Flashlight codes were used on the ground by the resistance groups alerted and expecting the incoming air drops. Brown remembers when the flashing signals didn’t match the code.

“it was the germans on the ground and they had taken the site,” he said. “they were trying to trick us into making our drop. The pilot would pull out and we’d go away.”

Brown still has a deep respect for those on the ground in the resistance movement whose lifeline depended on his air crew and others like it making successful drops, and the secrecy that was required to protect them.

It was someone in belgium inviting him to a ceremony.B-24 bomber brown didn’t fully understand the conversation nor the ceremony, but he nonetheless agreed to attend and felt honored. He was more honored when the belgium government presented him with a medal representing one of that nation’s highest honors.

Further, and perhaps even more meaningful to brown, the family of one of the resistance fighters brown had helped on the ground participated in the ceremony.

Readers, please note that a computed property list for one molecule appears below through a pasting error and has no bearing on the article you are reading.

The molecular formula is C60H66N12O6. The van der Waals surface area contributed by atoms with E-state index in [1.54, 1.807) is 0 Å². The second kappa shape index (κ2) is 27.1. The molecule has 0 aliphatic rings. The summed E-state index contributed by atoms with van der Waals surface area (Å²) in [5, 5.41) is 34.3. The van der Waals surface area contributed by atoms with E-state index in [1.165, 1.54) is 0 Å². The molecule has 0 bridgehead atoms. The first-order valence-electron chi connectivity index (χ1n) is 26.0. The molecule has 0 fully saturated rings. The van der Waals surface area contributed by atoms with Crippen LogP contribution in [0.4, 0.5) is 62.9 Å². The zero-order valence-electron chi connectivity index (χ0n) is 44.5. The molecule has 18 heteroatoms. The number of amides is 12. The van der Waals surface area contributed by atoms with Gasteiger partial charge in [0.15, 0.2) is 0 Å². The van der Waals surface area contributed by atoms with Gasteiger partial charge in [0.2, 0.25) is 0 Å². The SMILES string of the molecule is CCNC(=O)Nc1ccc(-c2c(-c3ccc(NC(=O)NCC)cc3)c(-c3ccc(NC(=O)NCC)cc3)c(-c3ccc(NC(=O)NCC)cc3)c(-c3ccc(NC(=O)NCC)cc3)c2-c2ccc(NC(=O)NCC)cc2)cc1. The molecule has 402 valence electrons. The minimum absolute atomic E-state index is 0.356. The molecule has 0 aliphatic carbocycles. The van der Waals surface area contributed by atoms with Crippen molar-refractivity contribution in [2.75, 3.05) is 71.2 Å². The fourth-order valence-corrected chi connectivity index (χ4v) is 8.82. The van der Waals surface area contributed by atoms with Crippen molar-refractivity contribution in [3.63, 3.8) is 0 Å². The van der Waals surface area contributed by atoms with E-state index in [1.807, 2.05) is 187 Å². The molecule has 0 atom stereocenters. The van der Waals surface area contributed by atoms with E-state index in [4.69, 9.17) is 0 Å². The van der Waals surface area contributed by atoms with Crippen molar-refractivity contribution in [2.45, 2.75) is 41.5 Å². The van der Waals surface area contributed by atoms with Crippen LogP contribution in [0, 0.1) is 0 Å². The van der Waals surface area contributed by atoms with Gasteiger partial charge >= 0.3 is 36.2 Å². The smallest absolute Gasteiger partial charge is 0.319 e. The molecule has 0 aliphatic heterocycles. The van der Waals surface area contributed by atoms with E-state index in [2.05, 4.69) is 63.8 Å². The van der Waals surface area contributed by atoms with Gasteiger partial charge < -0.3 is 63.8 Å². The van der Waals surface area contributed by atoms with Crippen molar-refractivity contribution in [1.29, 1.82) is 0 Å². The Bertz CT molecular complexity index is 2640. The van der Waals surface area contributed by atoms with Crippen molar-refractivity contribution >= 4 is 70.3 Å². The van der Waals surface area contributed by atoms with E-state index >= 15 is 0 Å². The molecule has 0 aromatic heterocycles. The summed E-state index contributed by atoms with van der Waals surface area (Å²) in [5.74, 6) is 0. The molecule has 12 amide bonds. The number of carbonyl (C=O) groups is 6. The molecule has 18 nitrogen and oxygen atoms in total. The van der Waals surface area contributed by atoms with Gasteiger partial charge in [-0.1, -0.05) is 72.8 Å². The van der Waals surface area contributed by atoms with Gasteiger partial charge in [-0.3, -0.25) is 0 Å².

Much like it had done in keeping other top secret programs off record for half a century, such as the navajo code talkers and their role with the war’s only never-broken secret code, the U.S.B-24 bomber was slow to shed light on these heroes and their brave efforts.

Congress on dec. 14, 2016, approved an act that called for a gold medal to be created honoring those who served in the OSS, an agency long gone but not before spawning various contemporary agencies, from the CIA to special-op military units, all critical to america’s defense today.

Wednesday afternoon inside the capitol in washington, D.C., brown, said to be the only surviving member of the original, first carpetbagger squadron, was among the few war world II veterans on hand to accept the honor in a congressional ceremony.Army marines

House speaker paul ryan (R-WI), senate majority leader mitch mcconnell (R-KY), and house democratic leader nancy pelosi (D-CA) took part in the bipartisan ceremony.

Brown left active duty at the end of the war, but he remained a reserve and committed to service for 20 years. He retired a lieutenant colonel.

Troy turner is editor of the opelika-auburn news. He has a deep background as a military-history writer, including as author of the book “colorado’s lost squadron.” he can be contacted at tturner@oanow.Com.